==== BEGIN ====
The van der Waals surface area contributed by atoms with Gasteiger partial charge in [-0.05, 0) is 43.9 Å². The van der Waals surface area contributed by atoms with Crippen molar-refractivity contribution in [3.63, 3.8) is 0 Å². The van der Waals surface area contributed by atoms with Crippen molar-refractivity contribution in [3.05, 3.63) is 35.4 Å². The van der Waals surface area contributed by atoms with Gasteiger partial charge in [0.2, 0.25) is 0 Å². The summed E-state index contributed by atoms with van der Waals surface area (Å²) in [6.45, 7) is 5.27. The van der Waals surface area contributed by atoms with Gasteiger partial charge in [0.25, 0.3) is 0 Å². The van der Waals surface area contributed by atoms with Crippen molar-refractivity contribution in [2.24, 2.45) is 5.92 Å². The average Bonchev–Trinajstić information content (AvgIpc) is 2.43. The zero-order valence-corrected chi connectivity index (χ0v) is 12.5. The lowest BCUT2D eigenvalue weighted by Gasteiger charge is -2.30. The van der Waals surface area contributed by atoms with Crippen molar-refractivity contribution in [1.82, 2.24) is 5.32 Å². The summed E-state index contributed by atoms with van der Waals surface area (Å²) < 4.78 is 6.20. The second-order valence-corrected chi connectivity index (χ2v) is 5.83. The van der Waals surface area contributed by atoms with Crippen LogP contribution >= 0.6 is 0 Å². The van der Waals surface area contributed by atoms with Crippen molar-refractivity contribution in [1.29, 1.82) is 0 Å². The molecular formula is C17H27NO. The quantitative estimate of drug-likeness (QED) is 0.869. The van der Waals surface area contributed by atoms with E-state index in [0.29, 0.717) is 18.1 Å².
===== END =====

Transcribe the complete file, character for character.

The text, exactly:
The van der Waals surface area contributed by atoms with Gasteiger partial charge in [-0.05, 0) is 43.9 Å². The van der Waals surface area contributed by atoms with Crippen molar-refractivity contribution in [3.63, 3.8) is 0 Å². The van der Waals surface area contributed by atoms with Crippen molar-refractivity contribution in [3.05, 3.63) is 35.4 Å². The van der Waals surface area contributed by atoms with Gasteiger partial charge in [0.2, 0.25) is 0 Å². The summed E-state index contributed by atoms with van der Waals surface area (Å²) in [6.45, 7) is 5.27. The van der Waals surface area contributed by atoms with Gasteiger partial charge in [0.25, 0.3) is 0 Å². The van der Waals surface area contributed by atoms with Crippen molar-refractivity contribution in [2.24, 2.45) is 5.92 Å². The average Bonchev–Trinajstić information content (AvgIpc) is 2.43. The zero-order valence-corrected chi connectivity index (χ0v) is 12.5. The lowest BCUT2D eigenvalue weighted by Gasteiger charge is -2.30. The van der Waals surface area contributed by atoms with Crippen molar-refractivity contribution in [1.82, 2.24) is 5.32 Å². The summed E-state index contributed by atoms with van der Waals surface area (Å²) < 4.78 is 6.20. The second-order valence-corrected chi connectivity index (χ2v) is 5.83. The van der Waals surface area contributed by atoms with Crippen LogP contribution >= 0.6 is 0 Å². The van der Waals surface area contributed by atoms with Crippen molar-refractivity contribution in [1.29, 1.82) is 0 Å². The molecular formula is C17H27NO. The quantitative estimate of drug-likeness (QED) is 0.869. The van der Waals surface area contributed by atoms with E-state index in [0.29, 0.717) is 18.1 Å².